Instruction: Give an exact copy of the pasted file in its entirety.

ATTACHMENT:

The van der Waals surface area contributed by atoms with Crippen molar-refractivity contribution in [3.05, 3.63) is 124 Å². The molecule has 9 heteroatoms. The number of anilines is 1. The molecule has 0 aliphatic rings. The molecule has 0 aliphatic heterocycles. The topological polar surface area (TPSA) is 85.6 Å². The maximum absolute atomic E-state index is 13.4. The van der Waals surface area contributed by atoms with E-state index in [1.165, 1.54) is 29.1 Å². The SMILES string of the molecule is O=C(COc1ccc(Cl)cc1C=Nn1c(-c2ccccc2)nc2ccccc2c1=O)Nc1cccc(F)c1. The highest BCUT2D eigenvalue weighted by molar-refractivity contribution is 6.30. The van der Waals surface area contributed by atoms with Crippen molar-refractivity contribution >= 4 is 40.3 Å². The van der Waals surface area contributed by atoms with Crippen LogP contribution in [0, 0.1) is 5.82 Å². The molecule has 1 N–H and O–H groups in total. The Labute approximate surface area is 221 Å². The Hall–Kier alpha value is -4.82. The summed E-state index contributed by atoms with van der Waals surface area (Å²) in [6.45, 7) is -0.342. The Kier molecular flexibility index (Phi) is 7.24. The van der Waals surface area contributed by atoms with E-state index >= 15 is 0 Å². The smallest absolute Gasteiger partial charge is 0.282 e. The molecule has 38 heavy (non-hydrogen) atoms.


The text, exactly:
The van der Waals surface area contributed by atoms with Crippen molar-refractivity contribution in [3.05, 3.63) is 124 Å². The molecule has 9 heteroatoms. The number of anilines is 1. The molecule has 0 aliphatic rings. The molecule has 0 aliphatic heterocycles. The topological polar surface area (TPSA) is 85.6 Å². The maximum absolute atomic E-state index is 13.4. The van der Waals surface area contributed by atoms with E-state index in [1.165, 1.54) is 29.1 Å². The SMILES string of the molecule is O=C(COc1ccc(Cl)cc1C=Nn1c(-c2ccccc2)nc2ccccc2c1=O)Nc1cccc(F)c1. The highest BCUT2D eigenvalue weighted by molar-refractivity contribution is 6.30. The van der Waals surface area contributed by atoms with Crippen molar-refractivity contribution >= 4 is 40.3 Å². The van der Waals surface area contributed by atoms with Crippen LogP contribution in [0, 0.1) is 5.82 Å². The molecule has 1 N–H and O–H groups in total. The Labute approximate surface area is 221 Å². The Hall–Kier alpha value is -4.82. The summed E-state index contributed by atoms with van der Waals surface area (Å²) in [6.45, 7) is -0.342. The Kier molecular flexibility index (Phi) is 7.24. The van der Waals surface area contributed by atoms with E-state index >= 15 is 0 Å². The smallest absolute Gasteiger partial charge is 0.282 e. The molecule has 38 heavy (non-hydrogen) atoms.